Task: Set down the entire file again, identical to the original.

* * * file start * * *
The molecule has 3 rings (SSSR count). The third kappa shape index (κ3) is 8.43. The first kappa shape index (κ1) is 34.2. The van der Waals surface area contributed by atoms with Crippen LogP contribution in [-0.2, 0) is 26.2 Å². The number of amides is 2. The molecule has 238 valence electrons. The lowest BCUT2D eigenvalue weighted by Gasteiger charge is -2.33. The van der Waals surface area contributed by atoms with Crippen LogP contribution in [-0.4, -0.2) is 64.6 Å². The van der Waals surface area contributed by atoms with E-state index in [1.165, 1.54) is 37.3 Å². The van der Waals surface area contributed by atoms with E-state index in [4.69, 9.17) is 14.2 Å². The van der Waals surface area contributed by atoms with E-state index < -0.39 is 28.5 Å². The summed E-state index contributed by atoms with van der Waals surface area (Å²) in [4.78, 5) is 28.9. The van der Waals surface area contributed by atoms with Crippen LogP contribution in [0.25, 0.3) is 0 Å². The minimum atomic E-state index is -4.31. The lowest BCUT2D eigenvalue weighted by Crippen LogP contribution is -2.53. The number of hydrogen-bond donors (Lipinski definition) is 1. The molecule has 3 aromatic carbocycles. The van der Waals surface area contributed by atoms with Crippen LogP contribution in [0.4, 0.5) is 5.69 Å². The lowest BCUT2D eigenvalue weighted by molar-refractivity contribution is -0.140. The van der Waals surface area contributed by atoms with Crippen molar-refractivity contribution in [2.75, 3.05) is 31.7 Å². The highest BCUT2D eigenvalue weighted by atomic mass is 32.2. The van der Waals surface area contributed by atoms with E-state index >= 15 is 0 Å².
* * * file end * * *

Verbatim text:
The molecule has 3 rings (SSSR count). The third kappa shape index (κ3) is 8.43. The first kappa shape index (κ1) is 34.2. The van der Waals surface area contributed by atoms with Crippen LogP contribution in [-0.2, 0) is 26.2 Å². The number of amides is 2. The molecule has 238 valence electrons. The lowest BCUT2D eigenvalue weighted by Gasteiger charge is -2.33. The van der Waals surface area contributed by atoms with Crippen LogP contribution in [-0.4, -0.2) is 64.6 Å². The van der Waals surface area contributed by atoms with E-state index in [1.165, 1.54) is 37.3 Å². The van der Waals surface area contributed by atoms with E-state index in [4.69, 9.17) is 14.2 Å². The van der Waals surface area contributed by atoms with E-state index < -0.39 is 28.5 Å². The summed E-state index contributed by atoms with van der Waals surface area (Å²) in [4.78, 5) is 28.9. The van der Waals surface area contributed by atoms with Crippen LogP contribution in [0.25, 0.3) is 0 Å². The minimum atomic E-state index is -4.31. The lowest BCUT2D eigenvalue weighted by Crippen LogP contribution is -2.53. The number of hydrogen-bond donors (Lipinski definition) is 1. The molecule has 3 aromatic carbocycles. The van der Waals surface area contributed by atoms with Crippen LogP contribution in [0.4, 0.5) is 5.69 Å². The lowest BCUT2D eigenvalue weighted by molar-refractivity contribution is -0.140. The van der Waals surface area contributed by atoms with Crippen molar-refractivity contribution in [2.75, 3.05) is 31.7 Å². The highest BCUT2D eigenvalue weighted by atomic mass is 32.2. The van der Waals surface area contributed by atoms with E-state index >= 15 is 0 Å².